Now is a time when everything feels relentlessly challenging and tiring. This leads us to feel defeated, stressed, and depressed. Science has found the best way to fight these feelings is with gratitude. Gratitude simply means thanks and appreciation. Research has shown that gratitude is strongly associated with greater happiness and better health. Gratitude turns a negative thought into a positive one.
HealthStart helps children to build strong brains and bodies so they can reach their full potential and contribute to our communities. While good nutrition and physical activity are a big part of that, we must also look at practices that improve our social and emotional wellbeing. That is where gratitude comes in. We know that kids form habits by the age of 5 so it is never too early to start practicing gratitude in small and big ways to promote a healthy mind and body.
Benefits of Gratitude
One of the many benefits of practicing gratitude is a positive mindset. This translates to a number of benefits like increased self-esteem, compassion for others, and overall happiness. All of these things lead kids to have a better attitude towards school and their families, as well as reduced stress and a better sense of self.
In addition, gratitude works to increase optimism and encourage kids to be more present and mindful in their day to day lives.
Gratitude also helps children appreciate what they already have. For example, children often fail to understand how or what it took to prepare a good meal or give them a present. This can result in a lack of appreciation and satisfaction with the opportunities and gifts they are given. Expressing thanks helps kids to be happier with what they have instead of always wanting or needing something more. A little gratitude goes a long way!
Practicing gratitude can be as simple as writing down three things you are grateful for each day, but there are lots of ways to help your kids express a little thanks. Below are 5 ways to get you started.
1. Share what you are thankful for each night before bed.
Sharing gratitude right before bed promotes relaxation and better sleep, and we all know how important sleep is for our health. Sharing your gratitude with each other is also a great way to bond and deepen your connection. Try building a gratitude practice into your regular bed routine to keep it consistent.
2. Start a gratitude jar.
Write down one thing each day on a piece of paper and add it to your gratitude jar. Your gratitude jar can be anything from a mason jar to a glass vase, just make sure you can see through it. Being able to see how many things you have to be thankful for can be extremely comforting and helpful when you're feeling down or stressed. At the end of the month go back through every piece of paper together and see all the wonderful blessings the month has brought.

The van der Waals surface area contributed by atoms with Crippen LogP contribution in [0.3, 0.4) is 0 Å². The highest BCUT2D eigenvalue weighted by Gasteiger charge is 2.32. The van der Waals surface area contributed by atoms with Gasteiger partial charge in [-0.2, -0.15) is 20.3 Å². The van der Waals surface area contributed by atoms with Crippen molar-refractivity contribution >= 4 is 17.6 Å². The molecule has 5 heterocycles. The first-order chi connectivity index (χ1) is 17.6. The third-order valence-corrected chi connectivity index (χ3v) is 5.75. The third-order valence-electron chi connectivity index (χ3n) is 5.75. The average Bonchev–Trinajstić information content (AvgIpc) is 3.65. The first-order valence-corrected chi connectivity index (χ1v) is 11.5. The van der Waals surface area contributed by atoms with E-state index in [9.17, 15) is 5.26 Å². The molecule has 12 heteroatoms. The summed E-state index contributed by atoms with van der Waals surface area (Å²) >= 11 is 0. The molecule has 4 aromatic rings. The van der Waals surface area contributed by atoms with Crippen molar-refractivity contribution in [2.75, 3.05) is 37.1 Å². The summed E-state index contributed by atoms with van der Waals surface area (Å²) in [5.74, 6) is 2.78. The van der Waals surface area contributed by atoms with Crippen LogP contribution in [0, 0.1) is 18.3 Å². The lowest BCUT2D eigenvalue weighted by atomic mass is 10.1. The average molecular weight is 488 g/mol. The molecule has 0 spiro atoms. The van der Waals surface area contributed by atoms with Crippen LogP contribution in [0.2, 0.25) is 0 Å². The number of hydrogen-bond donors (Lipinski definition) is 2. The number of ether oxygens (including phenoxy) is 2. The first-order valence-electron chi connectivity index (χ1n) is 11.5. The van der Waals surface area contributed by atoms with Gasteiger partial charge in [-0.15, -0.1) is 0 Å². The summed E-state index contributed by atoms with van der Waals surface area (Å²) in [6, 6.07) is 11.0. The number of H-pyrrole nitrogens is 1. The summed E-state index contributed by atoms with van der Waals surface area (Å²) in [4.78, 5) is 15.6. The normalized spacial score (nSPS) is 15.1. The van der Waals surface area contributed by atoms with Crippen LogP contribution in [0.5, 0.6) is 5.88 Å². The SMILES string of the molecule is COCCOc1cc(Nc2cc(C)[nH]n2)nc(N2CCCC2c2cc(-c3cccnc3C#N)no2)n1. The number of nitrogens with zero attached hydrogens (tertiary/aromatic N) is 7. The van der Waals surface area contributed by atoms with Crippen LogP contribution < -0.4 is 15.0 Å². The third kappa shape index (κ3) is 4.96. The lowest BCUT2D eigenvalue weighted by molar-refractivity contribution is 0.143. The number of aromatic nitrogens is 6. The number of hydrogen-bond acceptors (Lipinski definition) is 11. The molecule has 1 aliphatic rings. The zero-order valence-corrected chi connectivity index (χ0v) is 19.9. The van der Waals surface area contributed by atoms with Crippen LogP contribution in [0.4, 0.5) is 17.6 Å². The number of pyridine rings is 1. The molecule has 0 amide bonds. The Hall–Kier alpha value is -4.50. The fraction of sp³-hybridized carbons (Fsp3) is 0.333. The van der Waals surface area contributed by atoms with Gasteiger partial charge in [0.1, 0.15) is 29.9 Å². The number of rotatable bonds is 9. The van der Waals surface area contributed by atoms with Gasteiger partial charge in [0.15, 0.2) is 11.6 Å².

3. Take gratitude walks.
Gather up the family and take a leisurely stroll around the neighborhood, park, or nearby hiking trails. Take this time to slow down, get outside, and appreciate the beauty around you. Try doing this without looking at your phone or other distracting devices so you can be fully present and aware of your surroundings.
4. Encourage kids to give back.
Sign up as a family to volunteer or help a friend in need. This can be something as small as giving a family member a phone call or sharing a new toy with a friend. Giving to others One of the best ways to encourage your kids to give back is to lead by example. See what opportunities we have to give back.
5. Write thank you notes together.
Thank you notes are so personal and special. They may even just make someone's day! There's never a bad time to tell someone you appreciate them and the impact they have on your life. Write down a list of people you are grateful for, like teachers, grandparents, close friends, or even each other, then make it a habit by writing a thank you note for one person off your list each week or once a month. Along with writing a note, inspire your kids to draw or color something as a thank you. Who doesn't love homemade art made from the heart?
For more ideas and gratitude resources check out the link below!
Eidens, Alexandra. “How to Teach Children to Be Grateful.” Big Life Journal, 16 November, 2017, https://biglifejournal.com/blogs/blog/grateful-children-printable-challenge
Gordon, Tanuka. “Gratitude Journal: Self-compassion for my littles in the new year.” Mindful Littles, 3 January, 2017, https://mindfullittles.org/gratitude-journal-self-compassion-for-my-littles-in-the-new-year/?gclid=CjwKCAiA5o3vBRBUEiwA9PVzagS6e4SIVPVN6DGRrMlUj6xNDlyp9GeXIDQKhpLbX_AGagKyGkj3sxoC7DkQAvD_BwE
Reiser, Andrea. “11 Tips for Instilling True Gratitude in Your Kids.” HuffPost, 7 April, 2014,